In the coming weeks, the IRS will notify roughly 120,000 taxpayers who filed a Form 990-T that the agency unintentionally made public on its website. Filing a 990-T is mandatory for tax-exempt groups like churches and other charities that earn money from unrelated businesses. Individuals whose IRAs hold income-producing assets like real estate are also required to submit the form, as reported by The Wall Street Journal. Exempted organizations are required to make their filings available to the public, while private individuals are not.
The government organization blamed a human cording error that occurred when Form 990-T was made available for electronic filing last year. Because of this mistake, a mixture of public and private information was made downloadable. In recent weeks, an employee uncovered the problem, which prompted an investigation and the removal of the improperly disclosed information.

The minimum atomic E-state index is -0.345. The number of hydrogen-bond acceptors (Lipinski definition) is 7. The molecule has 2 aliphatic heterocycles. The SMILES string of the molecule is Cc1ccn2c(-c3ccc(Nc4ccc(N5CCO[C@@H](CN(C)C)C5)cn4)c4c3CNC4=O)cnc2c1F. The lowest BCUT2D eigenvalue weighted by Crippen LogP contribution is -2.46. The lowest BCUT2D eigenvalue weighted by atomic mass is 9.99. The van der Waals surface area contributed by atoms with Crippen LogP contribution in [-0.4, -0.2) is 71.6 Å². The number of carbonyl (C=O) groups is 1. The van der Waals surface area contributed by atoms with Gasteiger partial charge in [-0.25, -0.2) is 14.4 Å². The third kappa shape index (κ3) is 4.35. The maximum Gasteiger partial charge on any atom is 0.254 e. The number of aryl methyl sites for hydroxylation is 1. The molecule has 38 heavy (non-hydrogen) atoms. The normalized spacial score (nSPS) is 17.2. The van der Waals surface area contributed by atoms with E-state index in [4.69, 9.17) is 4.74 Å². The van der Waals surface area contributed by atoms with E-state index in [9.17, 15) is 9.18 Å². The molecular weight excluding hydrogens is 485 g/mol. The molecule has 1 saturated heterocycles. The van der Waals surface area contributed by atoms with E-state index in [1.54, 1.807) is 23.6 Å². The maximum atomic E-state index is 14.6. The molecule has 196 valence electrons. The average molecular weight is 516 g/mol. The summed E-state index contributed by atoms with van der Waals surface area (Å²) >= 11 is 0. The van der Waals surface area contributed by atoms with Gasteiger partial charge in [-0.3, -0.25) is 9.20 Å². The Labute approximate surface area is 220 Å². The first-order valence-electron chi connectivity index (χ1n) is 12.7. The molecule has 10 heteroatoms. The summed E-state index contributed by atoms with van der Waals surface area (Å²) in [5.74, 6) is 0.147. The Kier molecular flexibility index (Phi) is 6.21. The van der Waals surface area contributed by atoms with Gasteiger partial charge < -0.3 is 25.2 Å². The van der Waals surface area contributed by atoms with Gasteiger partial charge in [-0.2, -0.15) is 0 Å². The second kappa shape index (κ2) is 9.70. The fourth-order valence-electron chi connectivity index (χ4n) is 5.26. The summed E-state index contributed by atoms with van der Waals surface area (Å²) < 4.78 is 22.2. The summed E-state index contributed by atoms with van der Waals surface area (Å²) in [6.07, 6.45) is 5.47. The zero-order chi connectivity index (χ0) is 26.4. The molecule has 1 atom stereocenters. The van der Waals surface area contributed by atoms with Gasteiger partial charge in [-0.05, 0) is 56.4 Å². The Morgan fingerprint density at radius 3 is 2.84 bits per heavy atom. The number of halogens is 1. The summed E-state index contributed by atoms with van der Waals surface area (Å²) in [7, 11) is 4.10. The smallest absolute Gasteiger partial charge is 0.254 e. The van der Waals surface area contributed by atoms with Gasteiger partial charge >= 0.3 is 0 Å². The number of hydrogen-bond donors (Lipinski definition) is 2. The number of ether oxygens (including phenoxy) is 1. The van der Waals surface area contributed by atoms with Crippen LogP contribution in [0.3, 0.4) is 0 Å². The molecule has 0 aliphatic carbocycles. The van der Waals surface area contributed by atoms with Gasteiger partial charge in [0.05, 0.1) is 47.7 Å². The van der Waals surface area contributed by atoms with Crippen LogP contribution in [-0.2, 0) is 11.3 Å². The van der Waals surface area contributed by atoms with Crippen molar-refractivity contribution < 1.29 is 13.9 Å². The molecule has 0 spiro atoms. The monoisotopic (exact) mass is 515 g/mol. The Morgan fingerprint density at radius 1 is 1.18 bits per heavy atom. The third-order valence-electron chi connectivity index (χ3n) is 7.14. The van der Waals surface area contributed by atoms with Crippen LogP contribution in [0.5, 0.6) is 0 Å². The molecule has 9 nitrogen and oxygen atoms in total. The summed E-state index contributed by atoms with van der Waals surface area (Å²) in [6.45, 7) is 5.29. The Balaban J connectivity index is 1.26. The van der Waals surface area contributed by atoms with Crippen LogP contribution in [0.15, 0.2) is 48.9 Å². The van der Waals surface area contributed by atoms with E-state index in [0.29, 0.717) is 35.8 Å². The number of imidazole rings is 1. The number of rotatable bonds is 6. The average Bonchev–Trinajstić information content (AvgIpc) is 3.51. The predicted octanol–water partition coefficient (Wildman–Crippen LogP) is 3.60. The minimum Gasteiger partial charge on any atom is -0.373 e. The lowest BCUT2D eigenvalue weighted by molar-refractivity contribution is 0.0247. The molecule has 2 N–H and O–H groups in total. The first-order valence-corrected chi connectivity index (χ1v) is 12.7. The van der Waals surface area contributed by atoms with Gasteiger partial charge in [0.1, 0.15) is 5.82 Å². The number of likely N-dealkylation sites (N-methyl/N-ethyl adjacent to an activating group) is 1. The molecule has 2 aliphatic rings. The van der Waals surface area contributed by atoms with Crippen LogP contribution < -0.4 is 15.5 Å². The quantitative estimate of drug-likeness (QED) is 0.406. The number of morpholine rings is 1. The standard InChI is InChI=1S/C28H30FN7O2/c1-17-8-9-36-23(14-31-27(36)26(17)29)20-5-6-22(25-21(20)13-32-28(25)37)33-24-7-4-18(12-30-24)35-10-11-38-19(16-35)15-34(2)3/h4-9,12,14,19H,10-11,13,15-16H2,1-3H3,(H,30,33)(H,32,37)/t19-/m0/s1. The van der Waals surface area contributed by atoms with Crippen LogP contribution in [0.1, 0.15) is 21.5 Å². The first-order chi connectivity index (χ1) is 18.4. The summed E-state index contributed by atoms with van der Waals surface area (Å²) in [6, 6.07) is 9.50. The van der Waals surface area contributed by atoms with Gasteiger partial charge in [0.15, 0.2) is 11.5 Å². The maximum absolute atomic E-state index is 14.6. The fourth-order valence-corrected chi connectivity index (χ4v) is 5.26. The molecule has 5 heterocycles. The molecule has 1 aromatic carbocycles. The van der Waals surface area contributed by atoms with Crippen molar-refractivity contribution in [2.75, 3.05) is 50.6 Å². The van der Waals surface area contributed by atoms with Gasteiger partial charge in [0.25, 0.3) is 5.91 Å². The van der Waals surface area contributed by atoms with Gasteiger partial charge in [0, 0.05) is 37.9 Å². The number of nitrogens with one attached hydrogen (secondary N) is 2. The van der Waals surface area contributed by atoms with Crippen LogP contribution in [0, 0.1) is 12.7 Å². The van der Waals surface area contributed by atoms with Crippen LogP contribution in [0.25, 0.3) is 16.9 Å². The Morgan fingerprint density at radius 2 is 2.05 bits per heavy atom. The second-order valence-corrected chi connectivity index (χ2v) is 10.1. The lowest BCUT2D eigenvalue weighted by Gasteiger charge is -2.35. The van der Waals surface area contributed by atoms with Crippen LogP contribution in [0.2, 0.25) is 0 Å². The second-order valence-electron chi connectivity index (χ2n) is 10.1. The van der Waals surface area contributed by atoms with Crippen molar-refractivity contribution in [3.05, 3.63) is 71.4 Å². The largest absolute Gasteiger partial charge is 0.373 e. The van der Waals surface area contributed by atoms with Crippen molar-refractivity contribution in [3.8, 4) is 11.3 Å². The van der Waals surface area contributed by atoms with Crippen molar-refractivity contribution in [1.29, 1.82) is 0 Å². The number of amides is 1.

The IRS wrote that the compromised information included both personal and business names and addresses. Information that could have negatively affected the credit of those affected, such as their Social Security numbers, incomes, and so on, was not made public. According to The Journal, which was able to save a copy of the file before it was deleted, the information included IRA earnings.
The IRS is still looking into the matter, despite the fact that it has already deleted the compromised data. Anna Canfield Roth, a Treasury Department official, also stated that the agency "has instructed the IRS to conduct a prompt review of its practices to ensure necessary protections are in place to prevent unauthorized data disclosures."